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    • Sherri says:

      Thanks Pauline, glad you enjoyed it, but sorry for the shock! You made me laugh with your ‘Oh crap’ comment though 😀 I know that feeling, and certainly didn’t mean to put you on the spot, I find it so hard knowing who to choose for these kind of blog challenges but I had just read your lovely post and then got the idea that you might want to give this one a try. But please know, absolutely no obligation and only when you can. It was a long time ago when Irene first tagged me and I can’t do mine consecutively either…the main thing is if you do decide to join in, I hope you have lots of fun doing so and I can’t wait to read your stories. I’ve still got two to go myself 🙂 xoxo

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  9. Wonderful writing. Life is indeed a journey, and sometimes revisiting the past, when done for the purpose of understanding, produces fruit — as this did. Congratulations!

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  10. Luanne says:

    Beautiful. You made me feel nostalgic for the old days of when my kids were young and in school at Hillcrest and what our lives were like–in beautiful southern California. It is amazing where writing takes us!!!

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    • Sherri says:

      Ahh, thanks so much Luanne…and yes, it is amazing isn’t it? The story I was originally going to tell was humourous, but I started reminsicing and, well, that was that. May yet tell the other…and I’m glad this post brought back some nostalgic memories for you too 🙂

      Liked by 1 person

  11. Amy says:

    Thank you for sharing your story, Sherri! I so love the last paragraph, And in telling the story, we know the ‘why’ for doing so… Beautiful!

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  12. Sherri, I love your reason for visiting the past.
    A crazed neighbor? Oh wow, I’m so glad you got away!

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  13. Life and Other Turbulence says:

    Taking a bit of time this evening to swing on by and see how you’re doing! This post sure does resonate with me. Seems like the childhoods of my three children flew by in the blink of an eye, and whenever I reflect back on those years, it’s with a deep yearning to turn back the clock. I loved the children they were, and I love the adults they’ve become. I deeply miss their physical presence in my life on a daily (hourly) basis. But time marches on, no matter how we wish we could stop it if only for a little while. Sending you warm regards from my little corner of the world. xo

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    • Sherri says:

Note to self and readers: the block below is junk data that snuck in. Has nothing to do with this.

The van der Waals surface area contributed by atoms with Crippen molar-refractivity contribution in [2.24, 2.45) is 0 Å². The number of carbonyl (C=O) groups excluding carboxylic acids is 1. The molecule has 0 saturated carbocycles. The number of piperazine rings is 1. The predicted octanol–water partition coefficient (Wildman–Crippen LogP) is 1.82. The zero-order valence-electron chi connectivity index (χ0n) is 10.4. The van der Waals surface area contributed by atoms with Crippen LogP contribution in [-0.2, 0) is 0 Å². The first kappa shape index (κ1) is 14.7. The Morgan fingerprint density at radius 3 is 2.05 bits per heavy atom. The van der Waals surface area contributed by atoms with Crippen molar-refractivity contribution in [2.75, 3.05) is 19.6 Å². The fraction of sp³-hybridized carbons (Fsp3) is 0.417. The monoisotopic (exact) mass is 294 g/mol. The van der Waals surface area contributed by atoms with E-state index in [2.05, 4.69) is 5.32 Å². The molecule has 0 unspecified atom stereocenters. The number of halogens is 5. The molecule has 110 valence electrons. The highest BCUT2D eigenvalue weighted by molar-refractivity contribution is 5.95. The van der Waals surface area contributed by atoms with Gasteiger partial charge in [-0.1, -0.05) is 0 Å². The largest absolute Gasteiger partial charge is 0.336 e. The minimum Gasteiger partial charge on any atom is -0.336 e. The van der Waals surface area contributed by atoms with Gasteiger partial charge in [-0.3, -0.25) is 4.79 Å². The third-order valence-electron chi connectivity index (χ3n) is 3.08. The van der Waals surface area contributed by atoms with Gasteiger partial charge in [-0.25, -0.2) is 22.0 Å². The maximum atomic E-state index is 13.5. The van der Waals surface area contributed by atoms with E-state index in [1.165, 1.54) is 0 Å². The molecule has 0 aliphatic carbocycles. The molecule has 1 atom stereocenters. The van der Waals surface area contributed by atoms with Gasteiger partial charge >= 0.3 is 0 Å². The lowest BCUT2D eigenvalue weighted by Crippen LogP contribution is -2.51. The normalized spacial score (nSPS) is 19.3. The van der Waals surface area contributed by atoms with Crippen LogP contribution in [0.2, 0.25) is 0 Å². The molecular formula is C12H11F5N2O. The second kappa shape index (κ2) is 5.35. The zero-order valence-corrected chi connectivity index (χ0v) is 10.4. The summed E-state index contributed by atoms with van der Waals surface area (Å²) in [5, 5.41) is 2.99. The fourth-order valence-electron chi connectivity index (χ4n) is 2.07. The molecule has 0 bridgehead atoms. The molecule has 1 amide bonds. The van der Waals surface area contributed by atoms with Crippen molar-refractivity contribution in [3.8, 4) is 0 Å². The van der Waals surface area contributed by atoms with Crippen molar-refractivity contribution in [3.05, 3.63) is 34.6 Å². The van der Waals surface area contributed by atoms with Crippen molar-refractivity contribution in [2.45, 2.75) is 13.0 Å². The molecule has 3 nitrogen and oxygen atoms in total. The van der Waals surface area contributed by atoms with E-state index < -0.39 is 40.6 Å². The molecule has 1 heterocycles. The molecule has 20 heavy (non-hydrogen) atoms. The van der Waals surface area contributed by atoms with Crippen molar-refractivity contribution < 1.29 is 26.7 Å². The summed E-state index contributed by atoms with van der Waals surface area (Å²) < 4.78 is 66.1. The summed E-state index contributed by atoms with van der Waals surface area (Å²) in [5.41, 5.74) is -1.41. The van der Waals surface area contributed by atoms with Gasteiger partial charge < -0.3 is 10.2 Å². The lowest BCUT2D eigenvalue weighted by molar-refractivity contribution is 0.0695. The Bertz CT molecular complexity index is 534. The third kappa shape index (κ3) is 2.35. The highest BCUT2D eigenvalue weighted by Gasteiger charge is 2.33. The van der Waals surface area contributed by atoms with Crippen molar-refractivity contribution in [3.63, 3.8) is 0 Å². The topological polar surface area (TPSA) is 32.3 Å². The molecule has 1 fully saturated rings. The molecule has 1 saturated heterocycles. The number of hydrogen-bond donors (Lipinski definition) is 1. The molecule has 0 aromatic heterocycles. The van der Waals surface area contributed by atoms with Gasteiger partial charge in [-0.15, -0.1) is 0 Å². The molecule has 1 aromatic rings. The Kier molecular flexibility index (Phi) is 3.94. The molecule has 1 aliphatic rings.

So lovely to hear from you my friend from your little corner of the world 🙂 I have been wondering how you are doing and must come over to read. You may not know, but I’ve been away from blogging for some weeks thanks to endless laptop issues, now resolved thank goodness. Thank you so much for sharing your thoughts with me, I miss that very same hourly (constant!) physical presence of my children too, relishing our visits with all gusto. But as you say, we will never have that time again as we did when they were young and at home with us in the nest. Oh I do miss those days so very much.
      Sending blessings and hugs your way and see you very soon! xo

      Like

  14. jennypellett says:

    Time flies by so quickly doesn’t it? And California must seem like a different world away now Sherri. How lovely though you had the chance to revisit and rekindle old happy memories. I love your meeting place and all the things you became involved in through your boys’ school doesn’t sound that much different from my own experience when Matthew was little – even though you and I were then some 6000 miles apart! I remember vividly collecting him from his first full day at infants school – his little face peeping round the door frame to make sure Mum was there, a look of relief when he saw that I was … Oh, those were the days, weren’t they?

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    • Sherri says:

      Oh Jenny, it certainly does. My life in California does seem like a dream away now, yet I spent such a huge part of my life there…and yes, it was good to revist, so very glad to have had the opportunity. Ahh, such a sweet memory of your Matthew! Those first days of school, when they looked for us at the end of them and couldn’t wait to tell us all about their day, and we as busy then as we are now, just in different ways 🙂 Those were the days my friend, I thought they’d never end… oh no, now you’ve got me all emotional and singing this all day I’m sure 😀

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  15. Norah says: